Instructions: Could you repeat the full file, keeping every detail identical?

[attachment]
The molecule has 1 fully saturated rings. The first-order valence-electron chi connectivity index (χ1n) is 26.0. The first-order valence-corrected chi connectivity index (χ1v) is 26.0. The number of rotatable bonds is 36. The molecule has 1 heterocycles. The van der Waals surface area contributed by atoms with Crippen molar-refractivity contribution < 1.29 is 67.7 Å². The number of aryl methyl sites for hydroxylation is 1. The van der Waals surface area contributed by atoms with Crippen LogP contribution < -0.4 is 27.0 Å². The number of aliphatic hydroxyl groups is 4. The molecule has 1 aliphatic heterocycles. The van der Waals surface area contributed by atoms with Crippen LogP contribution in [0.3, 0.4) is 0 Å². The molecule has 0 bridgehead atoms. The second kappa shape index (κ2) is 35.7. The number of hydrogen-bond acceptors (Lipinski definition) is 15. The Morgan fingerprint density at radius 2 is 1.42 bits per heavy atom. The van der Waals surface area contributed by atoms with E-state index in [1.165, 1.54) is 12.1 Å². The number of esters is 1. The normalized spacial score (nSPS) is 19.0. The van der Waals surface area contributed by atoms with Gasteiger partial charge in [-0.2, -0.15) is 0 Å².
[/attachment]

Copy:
The molecule has 1 fully saturated rings. The first-order valence-electron chi connectivity index (χ1n) is 26.0. The first-order valence-corrected chi connectivity index (χ1v) is 26.0. The number of rotatable bonds is 36. The molecule has 1 heterocycles. The van der Waals surface area contributed by atoms with Crippen molar-refractivity contribution < 1.29 is 67.7 Å². The number of aryl methyl sites for hydroxylation is 1. The van der Waals surface area contributed by atoms with Crippen LogP contribution < -0.4 is 27.0 Å². The number of aliphatic hydroxyl groups is 4. The molecule has 1 aliphatic heterocycles. The van der Waals surface area contributed by atoms with Crippen LogP contribution in [0.3, 0.4) is 0 Å². The molecule has 0 bridgehead atoms. The second kappa shape index (κ2) is 35.7. The number of hydrogen-bond acceptors (Lipinski definition) is 15. The Morgan fingerprint density at radius 2 is 1.42 bits per heavy atom. The van der Waals surface area contributed by atoms with E-state index in [1.165, 1.54) is 12.1 Å². The number of esters is 1. The normalized spacial score (nSPS) is 19.0. The van der Waals surface area contributed by atoms with Gasteiger partial charge in [-0.2, -0.15) is 0 Å².